R.I.P., Storm Thorgerson

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R.I.P., Storm Thorgerson

Storm ThorgersonIn the event that you (or your father, or your uncle) rolled a joint on an album cover in the 1970s, the chances were pretty decent that the cover was designed by Storm Thorgerson. Not just because he was one of the primary visual artists working on conceptual album covers in those days, but because his clients included Led Zeppelin, Genesis and, most famously, Pink Floyd–i.e., bands whose fans were known to indulge while they dropped the needle.

In fact, it was Pink Floyd’s website that announced Thorgerson’s passing on Friday at age 70.

In a statement, drummer Nick Mason called him, “Scourge of management, record companies and album sleeve printers; champion of bands, music, great ideas and high, sometimes infuriatingly high, standards. Defender of art over commerce at all times, and tireless worker right up to the end. … “Dear friend to all of us, our children, our wives (and the exes). Endlessly intellectual and questioning. Breathtakingly late for appointments and meetings, but once there invaluable for his ideas, humour, and friendship.”

Storm-Wish-You-Were-Here-Pink-FloydA childhood friend of Floyd members Syd Barrett, David Gilmour and Roger Waters, Thorgerson and his design company Hipgnosis went on to create nearly every one of the band’s album covers over the course of 40 years.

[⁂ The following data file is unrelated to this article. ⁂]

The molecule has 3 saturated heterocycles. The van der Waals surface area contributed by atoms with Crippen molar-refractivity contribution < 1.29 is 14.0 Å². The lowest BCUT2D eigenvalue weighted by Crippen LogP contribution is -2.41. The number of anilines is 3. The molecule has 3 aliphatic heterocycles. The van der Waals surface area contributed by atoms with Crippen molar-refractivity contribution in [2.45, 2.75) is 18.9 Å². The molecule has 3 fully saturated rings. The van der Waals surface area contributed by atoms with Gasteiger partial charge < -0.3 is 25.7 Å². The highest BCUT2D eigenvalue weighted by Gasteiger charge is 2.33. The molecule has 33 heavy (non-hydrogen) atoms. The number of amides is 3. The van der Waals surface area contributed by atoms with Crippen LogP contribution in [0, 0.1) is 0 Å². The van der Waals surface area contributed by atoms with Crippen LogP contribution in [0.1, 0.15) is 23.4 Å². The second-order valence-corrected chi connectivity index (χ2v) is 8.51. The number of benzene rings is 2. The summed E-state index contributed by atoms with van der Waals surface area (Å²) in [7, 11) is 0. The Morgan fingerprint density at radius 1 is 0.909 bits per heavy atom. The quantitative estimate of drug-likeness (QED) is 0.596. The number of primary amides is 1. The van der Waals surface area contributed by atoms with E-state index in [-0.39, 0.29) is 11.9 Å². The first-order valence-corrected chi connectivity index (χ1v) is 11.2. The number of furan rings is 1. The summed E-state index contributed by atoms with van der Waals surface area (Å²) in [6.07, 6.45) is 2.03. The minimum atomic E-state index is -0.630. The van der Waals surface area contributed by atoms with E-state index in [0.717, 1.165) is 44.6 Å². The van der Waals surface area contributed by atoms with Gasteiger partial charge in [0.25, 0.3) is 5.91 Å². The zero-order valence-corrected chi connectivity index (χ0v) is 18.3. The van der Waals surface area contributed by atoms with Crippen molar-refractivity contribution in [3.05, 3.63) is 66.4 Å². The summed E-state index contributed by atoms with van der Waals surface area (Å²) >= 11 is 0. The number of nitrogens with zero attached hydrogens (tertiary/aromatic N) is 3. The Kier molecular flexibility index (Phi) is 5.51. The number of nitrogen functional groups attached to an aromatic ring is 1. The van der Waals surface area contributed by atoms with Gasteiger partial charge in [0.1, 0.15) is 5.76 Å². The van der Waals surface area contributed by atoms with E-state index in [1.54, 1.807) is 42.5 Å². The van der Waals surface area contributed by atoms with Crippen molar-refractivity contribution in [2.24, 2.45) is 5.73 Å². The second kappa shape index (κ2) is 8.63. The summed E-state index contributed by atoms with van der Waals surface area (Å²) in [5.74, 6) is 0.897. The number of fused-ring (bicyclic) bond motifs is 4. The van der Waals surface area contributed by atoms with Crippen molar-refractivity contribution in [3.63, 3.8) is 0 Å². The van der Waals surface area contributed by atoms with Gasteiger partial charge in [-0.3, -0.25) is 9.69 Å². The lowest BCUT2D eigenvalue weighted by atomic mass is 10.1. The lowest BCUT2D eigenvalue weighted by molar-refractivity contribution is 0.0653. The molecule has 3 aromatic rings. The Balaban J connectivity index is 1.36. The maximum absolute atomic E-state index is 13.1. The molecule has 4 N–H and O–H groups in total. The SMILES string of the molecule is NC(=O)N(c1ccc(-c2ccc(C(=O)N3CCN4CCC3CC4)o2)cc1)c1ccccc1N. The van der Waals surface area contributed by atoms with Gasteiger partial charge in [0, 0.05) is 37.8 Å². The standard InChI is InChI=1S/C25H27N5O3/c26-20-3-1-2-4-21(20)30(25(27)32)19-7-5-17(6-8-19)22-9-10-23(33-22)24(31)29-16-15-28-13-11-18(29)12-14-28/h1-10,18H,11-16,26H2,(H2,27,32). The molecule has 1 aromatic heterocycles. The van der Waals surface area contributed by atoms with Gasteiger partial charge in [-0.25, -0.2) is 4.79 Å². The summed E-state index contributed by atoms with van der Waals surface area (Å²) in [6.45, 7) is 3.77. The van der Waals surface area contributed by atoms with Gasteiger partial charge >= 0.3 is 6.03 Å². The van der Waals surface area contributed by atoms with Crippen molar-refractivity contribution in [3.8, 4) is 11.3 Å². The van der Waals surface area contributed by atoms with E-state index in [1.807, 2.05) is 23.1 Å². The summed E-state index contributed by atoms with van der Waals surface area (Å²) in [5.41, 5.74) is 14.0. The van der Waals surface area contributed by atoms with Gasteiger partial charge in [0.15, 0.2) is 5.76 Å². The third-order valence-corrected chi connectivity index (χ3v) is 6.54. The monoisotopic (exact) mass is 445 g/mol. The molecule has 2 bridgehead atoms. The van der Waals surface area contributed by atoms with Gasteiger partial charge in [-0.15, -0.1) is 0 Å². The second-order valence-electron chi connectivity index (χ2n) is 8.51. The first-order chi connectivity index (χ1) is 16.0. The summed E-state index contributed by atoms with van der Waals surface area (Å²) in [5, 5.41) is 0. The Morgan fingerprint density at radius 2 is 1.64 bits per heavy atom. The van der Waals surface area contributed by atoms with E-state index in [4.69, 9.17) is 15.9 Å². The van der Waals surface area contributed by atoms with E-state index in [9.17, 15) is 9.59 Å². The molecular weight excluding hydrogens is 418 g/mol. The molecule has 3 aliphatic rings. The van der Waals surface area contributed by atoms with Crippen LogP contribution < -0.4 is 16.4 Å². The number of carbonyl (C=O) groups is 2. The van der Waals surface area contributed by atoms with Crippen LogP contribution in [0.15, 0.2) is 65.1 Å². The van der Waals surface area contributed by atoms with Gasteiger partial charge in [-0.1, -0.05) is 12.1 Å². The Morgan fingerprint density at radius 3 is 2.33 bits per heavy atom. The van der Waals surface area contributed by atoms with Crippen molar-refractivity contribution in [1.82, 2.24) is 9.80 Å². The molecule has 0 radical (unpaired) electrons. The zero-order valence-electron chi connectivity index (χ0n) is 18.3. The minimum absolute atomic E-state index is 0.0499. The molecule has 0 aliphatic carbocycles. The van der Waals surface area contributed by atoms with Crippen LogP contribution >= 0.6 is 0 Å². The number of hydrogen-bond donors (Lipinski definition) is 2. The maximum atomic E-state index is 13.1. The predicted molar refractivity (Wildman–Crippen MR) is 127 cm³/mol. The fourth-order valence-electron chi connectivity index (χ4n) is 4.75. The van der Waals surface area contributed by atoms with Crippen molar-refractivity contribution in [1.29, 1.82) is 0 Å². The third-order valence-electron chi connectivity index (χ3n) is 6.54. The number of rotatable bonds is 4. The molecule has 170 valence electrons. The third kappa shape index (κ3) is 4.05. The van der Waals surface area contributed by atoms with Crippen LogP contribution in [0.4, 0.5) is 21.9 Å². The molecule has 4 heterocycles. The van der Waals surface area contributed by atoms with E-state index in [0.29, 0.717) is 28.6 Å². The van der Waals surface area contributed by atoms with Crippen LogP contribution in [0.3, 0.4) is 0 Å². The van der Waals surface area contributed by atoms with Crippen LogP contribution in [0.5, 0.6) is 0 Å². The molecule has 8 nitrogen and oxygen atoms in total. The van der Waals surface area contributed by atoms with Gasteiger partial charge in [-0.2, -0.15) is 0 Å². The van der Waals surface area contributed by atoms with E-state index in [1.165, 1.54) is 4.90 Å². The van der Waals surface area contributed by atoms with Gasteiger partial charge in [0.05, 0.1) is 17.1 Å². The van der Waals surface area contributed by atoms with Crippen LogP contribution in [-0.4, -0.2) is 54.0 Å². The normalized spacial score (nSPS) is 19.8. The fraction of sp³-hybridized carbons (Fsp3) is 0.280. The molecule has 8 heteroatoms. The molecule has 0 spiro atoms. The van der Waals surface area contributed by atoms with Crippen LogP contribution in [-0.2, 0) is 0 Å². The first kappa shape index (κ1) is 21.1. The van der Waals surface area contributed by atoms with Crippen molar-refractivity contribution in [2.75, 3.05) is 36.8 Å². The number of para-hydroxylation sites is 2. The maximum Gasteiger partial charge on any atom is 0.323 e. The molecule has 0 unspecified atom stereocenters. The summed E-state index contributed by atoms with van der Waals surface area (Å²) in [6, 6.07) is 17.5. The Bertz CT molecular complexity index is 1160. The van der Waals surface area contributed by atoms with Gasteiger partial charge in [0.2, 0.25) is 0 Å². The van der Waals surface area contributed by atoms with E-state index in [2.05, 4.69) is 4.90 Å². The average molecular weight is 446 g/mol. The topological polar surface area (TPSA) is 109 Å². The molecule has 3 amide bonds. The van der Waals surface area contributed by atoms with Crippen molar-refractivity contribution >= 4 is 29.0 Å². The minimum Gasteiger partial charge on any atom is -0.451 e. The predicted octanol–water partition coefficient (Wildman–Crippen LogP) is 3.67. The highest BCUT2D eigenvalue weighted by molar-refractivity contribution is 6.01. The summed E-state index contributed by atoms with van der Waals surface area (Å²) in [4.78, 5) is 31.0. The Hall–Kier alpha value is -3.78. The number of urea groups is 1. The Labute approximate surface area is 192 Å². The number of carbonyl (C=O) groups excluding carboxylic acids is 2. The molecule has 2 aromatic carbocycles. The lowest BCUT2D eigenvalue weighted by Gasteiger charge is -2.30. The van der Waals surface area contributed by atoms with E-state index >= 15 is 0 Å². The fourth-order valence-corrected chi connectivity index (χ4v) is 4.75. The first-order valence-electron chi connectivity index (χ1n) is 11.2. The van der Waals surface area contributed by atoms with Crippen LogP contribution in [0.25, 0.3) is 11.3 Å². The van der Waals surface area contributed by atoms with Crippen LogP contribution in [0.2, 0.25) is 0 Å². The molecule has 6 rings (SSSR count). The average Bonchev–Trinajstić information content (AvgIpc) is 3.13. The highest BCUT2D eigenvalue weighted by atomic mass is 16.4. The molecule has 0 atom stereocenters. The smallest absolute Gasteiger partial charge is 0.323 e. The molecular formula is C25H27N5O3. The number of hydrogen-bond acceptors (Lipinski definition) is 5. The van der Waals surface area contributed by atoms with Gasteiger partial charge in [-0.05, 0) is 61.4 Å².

“We first met in our early teens,” said Gilmour. “We would gather at Sheep’s Green, a spot by the river in Cambridge and Storm would always be there holding forth, making the most noise, bursting with ideas and enthusiasm. Nothing has ever really changed. … The artworks that he created for Pink Floyd from 1968 to the present day have been an inseparable part of our work.”

Thorgerson’s work was famous for its creativity and artistic vision, often utilizing totemic, inanimate objects dotting an otherwise bleak landscape. What is more, he often staged such scenes in order to take actual photographs of them. Witness his legendary inflatable pig floating over the Battersea Power Station in England for Floyd’s Animals cover, or the 700 beds he arranged on an English beach for the band’s 1987 Momentary Lapse of Reason.

Here’s a few more of his iconic covers:

Mars Volta's Deloused in the Comatorium

Mars Volta’s Deloused in the Comatorium

The Cranberries' Bury the Hatchet

The Cranberries’ Bury the Hatchet

Led Zeppelin's Houses of the Holy

Led Zeppelin’s Houses of the Holy

Phish's Slip Stitch and Pass

Phish’s Slip Stitch and Pass

Muse's Black Holes and Revelations

Muse’s Black Holes and Revelations

 

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